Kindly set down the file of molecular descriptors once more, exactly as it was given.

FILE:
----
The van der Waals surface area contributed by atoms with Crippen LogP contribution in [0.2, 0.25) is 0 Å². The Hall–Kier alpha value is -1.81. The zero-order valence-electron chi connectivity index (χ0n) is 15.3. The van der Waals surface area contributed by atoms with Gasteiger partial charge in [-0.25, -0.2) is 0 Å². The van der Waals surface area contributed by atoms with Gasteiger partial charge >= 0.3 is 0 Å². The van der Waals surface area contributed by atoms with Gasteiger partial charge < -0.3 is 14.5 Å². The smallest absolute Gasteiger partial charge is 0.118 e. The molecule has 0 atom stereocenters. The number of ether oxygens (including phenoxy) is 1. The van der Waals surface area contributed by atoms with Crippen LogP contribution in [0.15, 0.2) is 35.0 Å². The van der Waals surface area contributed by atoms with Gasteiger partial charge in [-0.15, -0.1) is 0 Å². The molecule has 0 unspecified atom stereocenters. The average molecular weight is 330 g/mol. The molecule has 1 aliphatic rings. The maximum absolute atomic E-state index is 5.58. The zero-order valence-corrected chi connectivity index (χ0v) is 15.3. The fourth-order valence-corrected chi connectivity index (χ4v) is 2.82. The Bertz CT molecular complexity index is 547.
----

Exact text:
The van der Waals surface area contributed by atoms with Crippen LogP contribution in [0.2, 0.25) is 0 Å². The Hall–Kier alpha value is -1.81. The zero-order valence-electron chi connectivity index (χ0n) is 15.3. The van der Waals surface area contributed by atoms with Gasteiger partial charge in [-0.25, -0.2) is 0 Å². The van der Waals surface area contributed by atoms with Gasteiger partial charge >= 0.3 is 0 Å². The van der Waals surface area contributed by atoms with Gasteiger partial charge < -0.3 is 14.5 Å². The smallest absolute Gasteiger partial charge is 0.118 e. The molecule has 0 atom stereocenters. The number of ether oxygens (including phenoxy) is 1. The van der Waals surface area contributed by atoms with Crippen LogP contribution in [0.15, 0.2) is 35.0 Å². The van der Waals surface area contributed by atoms with Gasteiger partial charge in [-0.15, -0.1) is 0 Å². The molecule has 0 unspecified atom stereocenters. The average molecular weight is 330 g/mol. The molecule has 1 aliphatic rings. The maximum absolute atomic E-state index is 5.58. The zero-order valence-corrected chi connectivity index (χ0v) is 15.3. The fourth-order valence-corrected chi connectivity index (χ4v) is 2.82. The Bertz CT molecular complexity index is 547.